Turkey

Something Shall Be Done: Why Turkey Is Set On Regime Change In Syria

Analysis: Don’t be fooled by the fact that Turkey's Prime Minister Erdogan didn’t launch a military response to the downing of a Turkish jet. He has made it clear in other ways that Bashar Al-Assad's days are numbered.

A portrait of Turkish PM Tayyip Erdogan behind a Syrian girl in a refugee camp on the Turkish-Syrian border (FreedomHouse2)
A portrait of Turkish PM Tayyip Erdogan behind a Syrian girl in a refugee camp on the Turkish-Syrian border (FreedomHouse2)
Sedat Ergin

ISTANBUL - In last week's Parliamentary address, Prime Minister Recep Tayyip Erdogan set out the framework for how to respond to the most recent Syrian crisis of the downed Turkish fighter jet.

Despite using strong language, Erdogan did not signal any immediate military retaliation. Instead, the short-term priority rests on the diplomatic front. Indeed, the most striking part of the address were his middle and long term view on Syria, which we can call Erdogan's "nip it in the bud " approach.

Erdogan has openly defined the Bashar al-Assad administration as a "clear and present threat," and he did not hide the fact that he is ultimately focused on toppling and destroying this regime.

The words: "All kinds of support the Syrian people need will be provided until they are saved from the dictator and his gang," are the most extreme words the Turkish Prime Minister has uttered against Assad to date.

The "support" mentioned could refer to arming the opposition, providing financial aid, and logistical support for foreign intelligence elements to infiltrate Syria.

Reports that Turkey was sending arms to aid the Syrian opposition were categorically denied in Ankara, but that denial has lost credence since Erdogan's parliamentary address last Tuesday.

In fact, Erdogan's words can be regarded as confirmation of reports published in The New York Times and the Guardian last week that Turkey was aiding CIA activities at the Syrian border, as well as helping to finance the delivery of arms to the opposition, alongside Saudi Arabia and Qatar.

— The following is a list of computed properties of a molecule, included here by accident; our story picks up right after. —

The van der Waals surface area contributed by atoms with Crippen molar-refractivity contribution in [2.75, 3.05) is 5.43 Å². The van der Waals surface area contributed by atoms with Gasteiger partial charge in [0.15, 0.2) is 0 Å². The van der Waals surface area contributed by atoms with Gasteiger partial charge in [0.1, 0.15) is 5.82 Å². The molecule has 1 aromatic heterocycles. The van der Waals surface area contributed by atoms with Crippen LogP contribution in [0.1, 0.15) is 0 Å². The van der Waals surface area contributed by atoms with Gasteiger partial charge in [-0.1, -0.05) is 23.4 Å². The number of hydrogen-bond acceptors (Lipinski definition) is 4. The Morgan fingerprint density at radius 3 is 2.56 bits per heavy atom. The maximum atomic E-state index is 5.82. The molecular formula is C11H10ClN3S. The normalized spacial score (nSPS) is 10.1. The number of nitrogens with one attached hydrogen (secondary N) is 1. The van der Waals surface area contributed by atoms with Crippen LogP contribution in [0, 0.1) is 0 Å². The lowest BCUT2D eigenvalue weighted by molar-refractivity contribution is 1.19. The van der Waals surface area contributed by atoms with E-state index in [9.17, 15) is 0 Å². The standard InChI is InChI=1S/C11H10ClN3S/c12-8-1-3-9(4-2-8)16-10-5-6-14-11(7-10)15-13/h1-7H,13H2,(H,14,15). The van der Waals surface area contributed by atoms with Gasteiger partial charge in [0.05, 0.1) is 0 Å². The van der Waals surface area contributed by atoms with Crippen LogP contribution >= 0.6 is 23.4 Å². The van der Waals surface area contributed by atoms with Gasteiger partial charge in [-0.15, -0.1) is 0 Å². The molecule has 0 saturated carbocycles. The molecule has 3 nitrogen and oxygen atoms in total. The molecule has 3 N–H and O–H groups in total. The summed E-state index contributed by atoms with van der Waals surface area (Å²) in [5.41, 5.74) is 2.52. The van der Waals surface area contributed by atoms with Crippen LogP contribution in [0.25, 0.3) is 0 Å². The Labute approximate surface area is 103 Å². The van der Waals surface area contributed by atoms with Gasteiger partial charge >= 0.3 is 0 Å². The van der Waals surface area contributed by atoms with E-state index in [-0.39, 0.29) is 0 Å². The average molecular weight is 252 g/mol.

Rules of engagement

The Prime Minister clearly does not feel the need to hide the fact that he has taken sides in the Syrian civil war, and that he is an intervening party. His stance demonstrates an attitude similar to that of former President Turgut Ozal, when he dropped Saddam Hussein completely, all at once.

The tone adopted in Erdogan's speech also implies that when the time comes: "something will be done." This will likely come in the form of a military response in Syria.

In the meantime it seems Turkey will wait for Syria to make a mistake, or do something else to provoke such an attack. This is implied through his phrase, "The Turkish Armed Forces (TSK) have changed their rules of engagement toward Syria."

The most problematic part of the speech was Erdogan's slamming of the Turkish press, including unacceptably severe and unjust statements referring to journalists as "sold pens' and "not sons of this country." If Turkey is a democracy, then the government's foreign policy should be open to criticism.

The Prime Minister himself admitted that Assad "did not live up to his promises," and, indeed, had misled him. Therefore, however good-willed he may be, the policy Erdogan followed did not bring any results. In this case, are those, who at the time criticized Erdogan for getting so close to Assad, now mistaken? Are they suddenly not sons of the country?

If Turkey has chosen democracy as its path, there is nothing more natural than to question the government's foreign policy and the crisis policies it follows. In democracies, leaders tolerate journalists who use their right to criticize; they don't go pointing fingers at them.

This should be one of the aspects that differentiate Turkey from other regimes in the region. Regims like Bashar al-Assad's.

Read the original article in Turkish.

Photo - FreedomHouse2

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Geopolitics

In Sudan, A Surprise About-Face Marks Death Of The Revolution

Ousted Prime Minister Abdalla Hamdok was the face of the "stolen revolution". The fact that he accepted, out of the blue, to return at the same position, albeit on different footing, opens the door to the final legitimization of the coup.

Sudanese protesters demonstrating against the military regime in London on Nov. 20, 2021

Nesrine Malik

A little over a month ago, a military coup in Sudan ended a military-civilian partnership established after the 2019 revolution that removed President Omar al-Bashir after almost 30 years in power. The army arrested the Prime Minister Abdalla Hamdok and, along with several of his cabinet and other civil government officials, threw him in detention. In the weeks that followed, the Sudanese military and their partners in power, the Rapid Support Forces, moved quickly.

They reappointed a new government of “technocrats” (read “loyalists”), shut down internet services, and violently suppressed peaceful protests against the coup and its sabotaging of the 2019 revolution. During those weeks, Hamdok remained the symbol of the stolen revolution, betrayed by the military, detained illegally, unable to communicate with the people who demanded his return. In his figure, the moral authority of the counter-coup resided.

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